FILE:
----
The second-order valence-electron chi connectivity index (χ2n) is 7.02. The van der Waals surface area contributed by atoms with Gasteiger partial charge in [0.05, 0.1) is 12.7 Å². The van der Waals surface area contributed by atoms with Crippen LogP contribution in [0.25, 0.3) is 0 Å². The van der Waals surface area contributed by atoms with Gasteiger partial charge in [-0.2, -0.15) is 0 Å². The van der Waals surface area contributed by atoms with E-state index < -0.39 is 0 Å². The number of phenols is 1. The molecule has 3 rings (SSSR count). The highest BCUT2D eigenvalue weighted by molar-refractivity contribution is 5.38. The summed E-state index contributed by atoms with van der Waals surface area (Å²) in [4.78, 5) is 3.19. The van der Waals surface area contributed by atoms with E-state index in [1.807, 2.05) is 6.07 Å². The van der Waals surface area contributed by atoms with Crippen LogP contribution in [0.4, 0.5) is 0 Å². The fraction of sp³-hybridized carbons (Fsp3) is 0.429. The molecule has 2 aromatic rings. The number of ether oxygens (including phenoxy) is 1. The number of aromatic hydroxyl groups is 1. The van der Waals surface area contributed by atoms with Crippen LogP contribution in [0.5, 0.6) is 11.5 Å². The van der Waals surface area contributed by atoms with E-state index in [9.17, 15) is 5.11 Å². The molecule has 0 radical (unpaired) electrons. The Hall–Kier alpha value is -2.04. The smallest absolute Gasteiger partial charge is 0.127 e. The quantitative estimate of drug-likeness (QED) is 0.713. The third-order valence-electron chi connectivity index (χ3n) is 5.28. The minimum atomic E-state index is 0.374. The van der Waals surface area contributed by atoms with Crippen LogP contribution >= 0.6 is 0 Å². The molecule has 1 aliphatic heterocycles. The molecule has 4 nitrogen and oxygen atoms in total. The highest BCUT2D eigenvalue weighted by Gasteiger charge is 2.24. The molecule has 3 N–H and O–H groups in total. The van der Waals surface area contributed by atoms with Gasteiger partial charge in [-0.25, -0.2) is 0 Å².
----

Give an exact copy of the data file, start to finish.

The second-order valence-electron chi connectivity index (χ2n) is 7.02. The van der Waals surface area contributed by atoms with Gasteiger partial charge in [0.05, 0.1) is 12.7 Å². The van der Waals surface area contributed by atoms with Crippen LogP contribution in [0.25, 0.3) is 0 Å². The van der Waals surface area contributed by atoms with Gasteiger partial charge in [-0.2, -0.15) is 0 Å². The van der Waals surface area contributed by atoms with E-state index < -0.39 is 0 Å². The number of phenols is 1. The molecule has 3 rings (SSSR count). The highest BCUT2D eigenvalue weighted by molar-refractivity contribution is 5.38. The summed E-state index contributed by atoms with van der Waals surface area (Å²) in [4.78, 5) is 3.19. The van der Waals surface area contributed by atoms with E-state index in [1.807, 2.05) is 6.07 Å². The van der Waals surface area contributed by atoms with Crippen LogP contribution in [0.4, 0.5) is 0 Å². The fraction of sp³-hybridized carbons (Fsp3) is 0.429. The molecule has 2 aromatic rings. The number of ether oxygens (including phenoxy) is 1. The number of aromatic hydroxyl groups is 1. The van der Waals surface area contributed by atoms with Crippen LogP contribution in [0.5, 0.6) is 11.5 Å². The van der Waals surface area contributed by atoms with E-state index in [9.17, 15) is 5.11 Å². The molecule has 0 radical (unpaired) electrons. The Hall–Kier alpha value is -2.04. The smallest absolute Gasteiger partial charge is 0.127 e. The quantitative estimate of drug-likeness (QED) is 0.713. The third-order valence-electron chi connectivity index (χ3n) is 5.28. The minimum atomic E-state index is 0.374. The van der Waals surface area contributed by atoms with Crippen LogP contribution >= 0.6 is 0 Å². The molecule has 1 aliphatic heterocycles. The molecule has 4 nitrogen and oxygen atoms in total. The highest BCUT2D eigenvalue weighted by Gasteiger charge is 2.24. The molecule has 3 N–H and O–H groups in total. The van der Waals surface area contributed by atoms with Gasteiger partial charge in [-0.25, -0.2) is 0 Å².